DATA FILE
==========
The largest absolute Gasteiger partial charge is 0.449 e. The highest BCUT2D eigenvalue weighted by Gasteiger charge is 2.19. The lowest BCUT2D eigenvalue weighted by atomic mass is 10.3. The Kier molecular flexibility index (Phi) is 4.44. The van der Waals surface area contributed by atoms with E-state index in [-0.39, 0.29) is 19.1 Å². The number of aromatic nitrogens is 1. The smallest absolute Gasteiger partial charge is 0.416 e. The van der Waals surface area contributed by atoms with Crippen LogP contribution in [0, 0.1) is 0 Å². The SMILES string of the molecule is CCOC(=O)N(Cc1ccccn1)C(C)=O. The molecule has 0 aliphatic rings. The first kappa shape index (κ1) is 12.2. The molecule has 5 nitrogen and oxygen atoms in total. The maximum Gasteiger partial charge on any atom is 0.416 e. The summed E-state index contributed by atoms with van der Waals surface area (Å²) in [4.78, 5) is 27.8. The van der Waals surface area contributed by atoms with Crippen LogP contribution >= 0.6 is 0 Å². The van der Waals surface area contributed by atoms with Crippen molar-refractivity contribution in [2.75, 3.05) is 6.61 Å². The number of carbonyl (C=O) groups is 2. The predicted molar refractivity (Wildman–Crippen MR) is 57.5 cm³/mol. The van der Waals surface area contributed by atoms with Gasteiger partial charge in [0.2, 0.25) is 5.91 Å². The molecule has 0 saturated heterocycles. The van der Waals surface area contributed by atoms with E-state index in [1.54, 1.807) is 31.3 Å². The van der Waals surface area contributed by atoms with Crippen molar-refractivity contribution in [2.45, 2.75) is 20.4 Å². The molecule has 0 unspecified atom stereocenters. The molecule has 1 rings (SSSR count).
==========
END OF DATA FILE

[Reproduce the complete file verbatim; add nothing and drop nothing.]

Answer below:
The largest absolute Gasteiger partial charge is 0.449 e. The highest BCUT2D eigenvalue weighted by Gasteiger charge is 2.19. The lowest BCUT2D eigenvalue weighted by atomic mass is 10.3. The Kier molecular flexibility index (Phi) is 4.44. The van der Waals surface area contributed by atoms with E-state index in [-0.39, 0.29) is 19.1 Å². The number of aromatic nitrogens is 1. The smallest absolute Gasteiger partial charge is 0.416 e. The van der Waals surface area contributed by atoms with Crippen LogP contribution in [0, 0.1) is 0 Å². The SMILES string of the molecule is CCOC(=O)N(Cc1ccccn1)C(C)=O. The molecule has 0 aliphatic rings. The first kappa shape index (κ1) is 12.2. The molecule has 5 nitrogen and oxygen atoms in total. The maximum Gasteiger partial charge on any atom is 0.416 e. The summed E-state index contributed by atoms with van der Waals surface area (Å²) in [4.78, 5) is 27.8. The van der Waals surface area contributed by atoms with Crippen LogP contribution >= 0.6 is 0 Å². The van der Waals surface area contributed by atoms with Crippen molar-refractivity contribution in [2.75, 3.05) is 6.61 Å². The number of carbonyl (C=O) groups is 2. The predicted molar refractivity (Wildman–Crippen MR) is 57.5 cm³/mol. The van der Waals surface area contributed by atoms with Gasteiger partial charge in [0.2, 0.25) is 5.91 Å². The molecule has 0 saturated heterocycles. The van der Waals surface area contributed by atoms with E-state index in [1.54, 1.807) is 31.3 Å². The van der Waals surface area contributed by atoms with Crippen molar-refractivity contribution in [2.45, 2.75) is 20.4 Å². The molecule has 0 unspecified atom stereocenters. The molecule has 1 rings (SSSR count).